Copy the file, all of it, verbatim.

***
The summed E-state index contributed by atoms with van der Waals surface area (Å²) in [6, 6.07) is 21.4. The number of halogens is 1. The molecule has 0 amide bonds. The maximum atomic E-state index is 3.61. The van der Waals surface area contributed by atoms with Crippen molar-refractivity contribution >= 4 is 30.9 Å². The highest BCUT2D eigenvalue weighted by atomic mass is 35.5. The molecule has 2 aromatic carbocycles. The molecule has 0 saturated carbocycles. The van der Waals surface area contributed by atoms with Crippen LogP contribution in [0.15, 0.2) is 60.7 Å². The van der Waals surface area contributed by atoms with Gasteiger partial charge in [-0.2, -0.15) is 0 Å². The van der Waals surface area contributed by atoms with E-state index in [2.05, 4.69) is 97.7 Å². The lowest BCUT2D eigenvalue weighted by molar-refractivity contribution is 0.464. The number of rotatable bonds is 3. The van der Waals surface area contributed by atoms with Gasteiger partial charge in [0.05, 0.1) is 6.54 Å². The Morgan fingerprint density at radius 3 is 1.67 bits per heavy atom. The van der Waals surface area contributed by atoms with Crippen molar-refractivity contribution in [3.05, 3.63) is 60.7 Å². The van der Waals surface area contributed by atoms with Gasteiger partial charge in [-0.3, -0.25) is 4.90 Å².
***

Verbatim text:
The summed E-state index contributed by atoms with van der Waals surface area (Å²) in [6, 6.07) is 21.4. The number of halogens is 1. The molecule has 0 amide bonds. The maximum atomic E-state index is 3.61. The van der Waals surface area contributed by atoms with Crippen molar-refractivity contribution >= 4 is 30.9 Å². The highest BCUT2D eigenvalue weighted by atomic mass is 35.5. The molecule has 2 aromatic carbocycles. The molecule has 0 saturated carbocycles. The van der Waals surface area contributed by atoms with Crippen LogP contribution in [0.15, 0.2) is 60.7 Å². The van der Waals surface area contributed by atoms with Gasteiger partial charge in [-0.2, -0.15) is 0 Å². The van der Waals surface area contributed by atoms with E-state index in [2.05, 4.69) is 97.7 Å². The lowest BCUT2D eigenvalue weighted by molar-refractivity contribution is 0.464. The number of rotatable bonds is 3. The van der Waals surface area contributed by atoms with Gasteiger partial charge in [0.05, 0.1) is 6.54 Å². The Morgan fingerprint density at radius 3 is 1.67 bits per heavy atom. The van der Waals surface area contributed by atoms with Crippen molar-refractivity contribution in [3.05, 3.63) is 60.7 Å². The van der Waals surface area contributed by atoms with Gasteiger partial charge in [-0.3, -0.25) is 4.90 Å².